Boss Hog

Whiteout

Boss Hog
Whiteout
(In the Red Records)

Mr. and Mrs. Jon Spencer turn in their pop sellout to Geffen, only to find the label merged and their band dropped. So much for getting the corporation to subsidize the transition out of the cult's comfy basement into the family room. But what would Mom and Pop have made of Whiteout anyway? Probably not much, aside from the would-be single "Stereolight," which rolls out the snap-crackle-damn only to slow it all down just when the getting gets good. Most likely this disc, like the band's last (1995's self-titled platter, otherwise known as "Ike and Tina's Dynamite for really white folks"), would have slipped through the cracks and landed in the Nice Price bin faster than a Journey best-of. Turns out that no matter how slick you make your shit, it still sounds like, well, shit.

Spencer's oft-repeated shtick consists of greasy rock masquerading as suh-leeeeezy blooze, drenched in enough sex-sweat to wash away the novelty-act artifice. That Spencer couldn't understand his detractors' objections -- something about a white man in blackface -- only made his capital-F "art" more admirable. You could hear, buried deep within the corpulent grooves, a man struggling to reconcile his fantasies (he wants to be like Ike) with his fetishes, then shoving them all so far up his critics' bums, they'd be won over by sheer force of will. And it kind of worked, especially on his side project with wife Cristina Martinez. Boss Hog has always been where Spencer goes when he's looking for a little nasty fun. He lightens up, writes songs, then gets down and dirty -- dirty, meaning you throw on Boss Hog when drunkenness turns to love.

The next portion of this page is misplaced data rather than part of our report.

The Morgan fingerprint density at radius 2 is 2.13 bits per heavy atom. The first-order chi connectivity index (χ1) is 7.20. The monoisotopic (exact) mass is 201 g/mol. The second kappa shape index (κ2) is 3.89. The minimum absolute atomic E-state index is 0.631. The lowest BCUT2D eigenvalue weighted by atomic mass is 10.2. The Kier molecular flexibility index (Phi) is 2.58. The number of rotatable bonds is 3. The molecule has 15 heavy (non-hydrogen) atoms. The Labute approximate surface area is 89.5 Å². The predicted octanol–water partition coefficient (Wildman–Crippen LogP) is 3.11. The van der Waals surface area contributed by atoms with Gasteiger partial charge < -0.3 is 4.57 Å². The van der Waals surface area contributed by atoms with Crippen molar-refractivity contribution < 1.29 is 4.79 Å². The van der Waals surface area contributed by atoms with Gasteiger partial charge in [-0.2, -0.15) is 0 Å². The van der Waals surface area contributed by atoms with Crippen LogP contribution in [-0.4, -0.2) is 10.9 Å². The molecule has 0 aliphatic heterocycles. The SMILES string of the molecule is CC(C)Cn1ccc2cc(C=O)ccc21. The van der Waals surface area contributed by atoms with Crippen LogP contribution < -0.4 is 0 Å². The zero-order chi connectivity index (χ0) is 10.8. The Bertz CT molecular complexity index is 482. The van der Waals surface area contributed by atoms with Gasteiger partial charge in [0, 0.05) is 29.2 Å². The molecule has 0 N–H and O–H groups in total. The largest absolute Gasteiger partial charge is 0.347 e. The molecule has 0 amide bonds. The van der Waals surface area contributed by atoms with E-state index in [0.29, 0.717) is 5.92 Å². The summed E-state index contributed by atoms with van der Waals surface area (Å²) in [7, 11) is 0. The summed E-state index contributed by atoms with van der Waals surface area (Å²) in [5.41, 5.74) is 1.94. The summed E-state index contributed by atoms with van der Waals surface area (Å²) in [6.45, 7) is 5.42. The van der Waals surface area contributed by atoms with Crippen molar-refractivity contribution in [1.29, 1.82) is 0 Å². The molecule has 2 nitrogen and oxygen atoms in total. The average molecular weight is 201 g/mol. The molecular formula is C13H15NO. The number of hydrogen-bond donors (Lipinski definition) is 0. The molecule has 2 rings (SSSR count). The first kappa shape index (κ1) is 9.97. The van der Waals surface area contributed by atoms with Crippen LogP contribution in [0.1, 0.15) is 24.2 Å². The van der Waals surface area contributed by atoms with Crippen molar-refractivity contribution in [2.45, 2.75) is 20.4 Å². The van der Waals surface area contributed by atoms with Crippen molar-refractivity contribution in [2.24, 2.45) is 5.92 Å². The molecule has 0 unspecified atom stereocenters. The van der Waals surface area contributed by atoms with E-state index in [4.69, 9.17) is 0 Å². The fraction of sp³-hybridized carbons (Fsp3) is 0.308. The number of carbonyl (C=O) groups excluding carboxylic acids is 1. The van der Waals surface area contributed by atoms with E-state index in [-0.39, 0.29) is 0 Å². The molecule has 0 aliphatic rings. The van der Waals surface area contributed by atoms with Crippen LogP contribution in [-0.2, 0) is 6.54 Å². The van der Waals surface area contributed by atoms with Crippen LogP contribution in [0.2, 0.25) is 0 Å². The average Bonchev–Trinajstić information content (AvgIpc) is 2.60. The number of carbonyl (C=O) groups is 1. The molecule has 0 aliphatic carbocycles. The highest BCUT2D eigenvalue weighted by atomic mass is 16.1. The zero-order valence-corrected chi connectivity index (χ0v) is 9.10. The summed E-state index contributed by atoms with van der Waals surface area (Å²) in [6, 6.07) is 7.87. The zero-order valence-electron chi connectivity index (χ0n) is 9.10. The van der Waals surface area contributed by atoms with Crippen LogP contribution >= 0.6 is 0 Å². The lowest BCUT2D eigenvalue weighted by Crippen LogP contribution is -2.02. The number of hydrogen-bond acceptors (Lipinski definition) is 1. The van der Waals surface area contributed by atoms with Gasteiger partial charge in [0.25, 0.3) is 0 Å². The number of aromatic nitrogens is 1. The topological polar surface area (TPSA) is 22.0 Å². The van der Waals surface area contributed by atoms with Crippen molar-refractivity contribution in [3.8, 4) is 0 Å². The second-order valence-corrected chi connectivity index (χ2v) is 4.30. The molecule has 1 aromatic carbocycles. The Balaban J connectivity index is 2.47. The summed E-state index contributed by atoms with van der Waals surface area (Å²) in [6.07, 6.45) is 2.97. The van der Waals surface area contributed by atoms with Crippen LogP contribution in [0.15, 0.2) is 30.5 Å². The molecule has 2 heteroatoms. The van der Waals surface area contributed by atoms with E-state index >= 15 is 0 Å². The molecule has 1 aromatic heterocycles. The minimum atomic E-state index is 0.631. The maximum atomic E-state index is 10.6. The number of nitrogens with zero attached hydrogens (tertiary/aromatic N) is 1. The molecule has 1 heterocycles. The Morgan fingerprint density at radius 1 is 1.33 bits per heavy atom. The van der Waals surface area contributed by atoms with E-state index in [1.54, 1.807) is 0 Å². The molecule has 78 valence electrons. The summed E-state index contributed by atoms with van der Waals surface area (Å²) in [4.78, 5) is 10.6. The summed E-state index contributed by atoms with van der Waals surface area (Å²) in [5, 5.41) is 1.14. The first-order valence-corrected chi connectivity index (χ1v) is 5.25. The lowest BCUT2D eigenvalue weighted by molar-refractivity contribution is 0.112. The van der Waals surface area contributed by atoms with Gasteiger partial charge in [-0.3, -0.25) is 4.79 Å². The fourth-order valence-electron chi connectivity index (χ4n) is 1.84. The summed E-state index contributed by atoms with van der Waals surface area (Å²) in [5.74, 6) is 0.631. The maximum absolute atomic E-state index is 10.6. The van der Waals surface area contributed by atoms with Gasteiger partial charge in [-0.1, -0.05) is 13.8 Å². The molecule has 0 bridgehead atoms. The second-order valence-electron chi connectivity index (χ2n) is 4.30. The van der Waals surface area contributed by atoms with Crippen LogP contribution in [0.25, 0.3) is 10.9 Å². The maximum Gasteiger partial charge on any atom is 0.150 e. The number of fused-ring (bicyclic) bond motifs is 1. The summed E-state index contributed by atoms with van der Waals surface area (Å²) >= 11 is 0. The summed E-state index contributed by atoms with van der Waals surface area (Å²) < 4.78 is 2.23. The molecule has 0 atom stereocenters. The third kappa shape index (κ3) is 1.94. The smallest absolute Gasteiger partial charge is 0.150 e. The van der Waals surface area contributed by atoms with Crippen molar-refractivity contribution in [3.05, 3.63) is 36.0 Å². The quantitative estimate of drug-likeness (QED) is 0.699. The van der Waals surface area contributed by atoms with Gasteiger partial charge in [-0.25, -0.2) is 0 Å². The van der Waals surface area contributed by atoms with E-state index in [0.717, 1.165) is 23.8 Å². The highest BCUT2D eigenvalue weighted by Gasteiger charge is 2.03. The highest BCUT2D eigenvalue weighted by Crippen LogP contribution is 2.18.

Boss Hog
Boss Hog

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And there are moments on Whiteout when the funk-me baby comes out to play: "Chocolate," with Martinez moaning in the distant background about how her baby's the man, while Spencer's up front screaming about "kissin' and huggin' and motherfuckin'"; "Jaguar," which blurs the line between techno and trash-can, and the tossed-off thrash-and-bash of "Monkey." But the thrilling edges of 1995 have been worn down, polished to a bar-coded nub. Martinez feels like a bit player now. Spencer turns his shit up, and the blues explode all over the place… as usual. But this time around, it's a rather clean mess -- which is what happens, perhaps, when you get the Cardigans' producer to do your dirty work. -- Robert Wilonsky

 
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